CoI winds up …Lawyer rips police handling of assassination plot

Attorney Christopher Ram makes a point on Friday before the closure of the public aspect of the COI. (Delano Williams)

ATTORNEY Selwyn Pieters on Friday accused the Guyana Police Force (GPF) of deliberately trying to minimise the evidence that would support claims made by Andriff Gillard, the man who said he was offered $7M to kill President David Granger.
In March, Gillard told detectives that he was offered $7M to assassinate President Granger by his former friend, Nizam Khan, in June 2015. No charges were laid on either the accused or the accuser as evidence presented to the Police Legal Advisor (PLA), Justice Claudette Singh proved tenuous.
Pieters contends that the interference by Police Commissioner, Seelall Persaud, in the investigations while he was on annual leave represented an obstruction of justice and noted that Persaud as the head of the institution ought to have treated the matter with much more seriousness.
He told the Commission that his client, television journalist, Travis Chase, had presented a copy of an interview done with Gillard on the matter to the Head of the Special Organised Crime Unit (SOCU), Sydney James, who then forwarded same to the hierarchy of the Guyana Police Force (GPF). Persaud was on leave on March 29, when the police became involved in the matter, but resumed duty on April 3. Upon his resumption, the Top Cop said he did not review the tape provided by Travis Chase and said he was not aware of the tape, and did not review the file relative to the matter before sending a briefing note to the President on the subject.

Minimise evidence
“It is our submission that the evidence produced during the CoI clearly presents a course of calculated, coordinated, and deliberate conduct to minimise the evidence that would support any claims made by Gillard, and enhance any claims made by Khan that the report of the complainant was false or fabricated.” The attorney called on Commissioner, Paul Slowe, retired Assistant Police Commissioner (APC), to reject the submissions that the police approached the case objectively. Pieters argued that it is a first principle of police officers to take proper notes, but in the current case the Commissioner failed to take any notes, and for that reason, there were large gaps in his memory and his evidence proved unreliable.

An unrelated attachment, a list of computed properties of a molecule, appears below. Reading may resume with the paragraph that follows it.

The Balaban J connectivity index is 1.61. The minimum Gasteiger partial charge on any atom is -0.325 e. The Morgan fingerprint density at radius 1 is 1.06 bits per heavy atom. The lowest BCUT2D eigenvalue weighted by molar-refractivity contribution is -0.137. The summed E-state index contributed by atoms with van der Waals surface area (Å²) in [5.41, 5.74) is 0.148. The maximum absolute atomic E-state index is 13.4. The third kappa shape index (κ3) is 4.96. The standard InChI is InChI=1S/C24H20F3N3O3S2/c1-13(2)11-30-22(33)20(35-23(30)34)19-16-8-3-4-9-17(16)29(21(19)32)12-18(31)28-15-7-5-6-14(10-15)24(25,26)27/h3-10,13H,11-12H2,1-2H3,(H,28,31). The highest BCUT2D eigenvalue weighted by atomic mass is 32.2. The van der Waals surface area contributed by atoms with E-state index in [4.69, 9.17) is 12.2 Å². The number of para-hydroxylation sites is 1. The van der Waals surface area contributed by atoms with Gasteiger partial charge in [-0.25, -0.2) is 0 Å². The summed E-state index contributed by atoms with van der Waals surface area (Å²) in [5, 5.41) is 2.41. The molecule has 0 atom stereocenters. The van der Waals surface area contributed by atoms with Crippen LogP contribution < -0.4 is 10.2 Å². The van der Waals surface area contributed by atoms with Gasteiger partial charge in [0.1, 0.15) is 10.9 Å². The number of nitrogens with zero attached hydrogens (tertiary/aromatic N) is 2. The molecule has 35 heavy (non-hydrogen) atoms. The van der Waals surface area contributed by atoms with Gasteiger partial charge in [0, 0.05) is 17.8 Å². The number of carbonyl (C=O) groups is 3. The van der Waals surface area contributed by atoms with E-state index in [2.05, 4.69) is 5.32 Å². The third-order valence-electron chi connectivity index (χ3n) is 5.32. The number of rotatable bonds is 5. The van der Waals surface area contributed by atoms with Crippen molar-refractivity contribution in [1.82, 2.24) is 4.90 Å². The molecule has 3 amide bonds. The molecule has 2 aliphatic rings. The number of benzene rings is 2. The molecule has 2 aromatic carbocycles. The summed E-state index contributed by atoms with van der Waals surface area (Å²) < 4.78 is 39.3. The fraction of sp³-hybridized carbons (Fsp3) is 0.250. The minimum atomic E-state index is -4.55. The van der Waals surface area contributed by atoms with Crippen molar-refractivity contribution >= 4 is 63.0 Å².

Police Commissioner Seelall Persaud (Adrian Narine)

“His pocket book should have been his first method of recording the investigation, arrest and other significant events…but the fact that he made no note means they were calculated and deliberate on the part of Mr Persaud…because he is a very trained investigator and a very experienced investigator trained by the FBI, so his omission to make contemporaneous notes of an important event cannot be dismissed as something that isn’t significant …it is very significant,” said the attorney who believes Persaud neglected his duty.
He noted however, that the issue of note-taking or lack thereof, was ventilated throughout all the ranks who testified and suggested that emphasis be placed on the subject. In rebutting the suggestion by the Attorney representing the Police Force, Ian Chang, that because acting Top Cop, David Ramnarine, was not sworn in pursuant to the Constitution, the commissioner has superintendence over the force, Pieters said the fact is when the Commissioner goes on leave and Ramnarine acts, regardless of whether Ramnarine is sworn in, he is an agent of the Commissioner of Police and assumes all the offices of the Commissioner.
“If the Commissioner puts himself back on duty, which is what he did, that created a problem…he was on leave, he had no liability for anything that occurred on the 29th March to April 2nd, but when he puts himself back on duty, which he did on the 29th, that created serious problems which you will need to determine what the sanctions or course of actions will be.”

The Canada-based attorney stressed that the substantive Commissioner of Police interfered with the Major Crime Unit investigation. “We are saying that he did that when he spoke to Inspector Narine and he told the Commission that the culture of the Force is for subordinates to act on the suggestion of superiors.”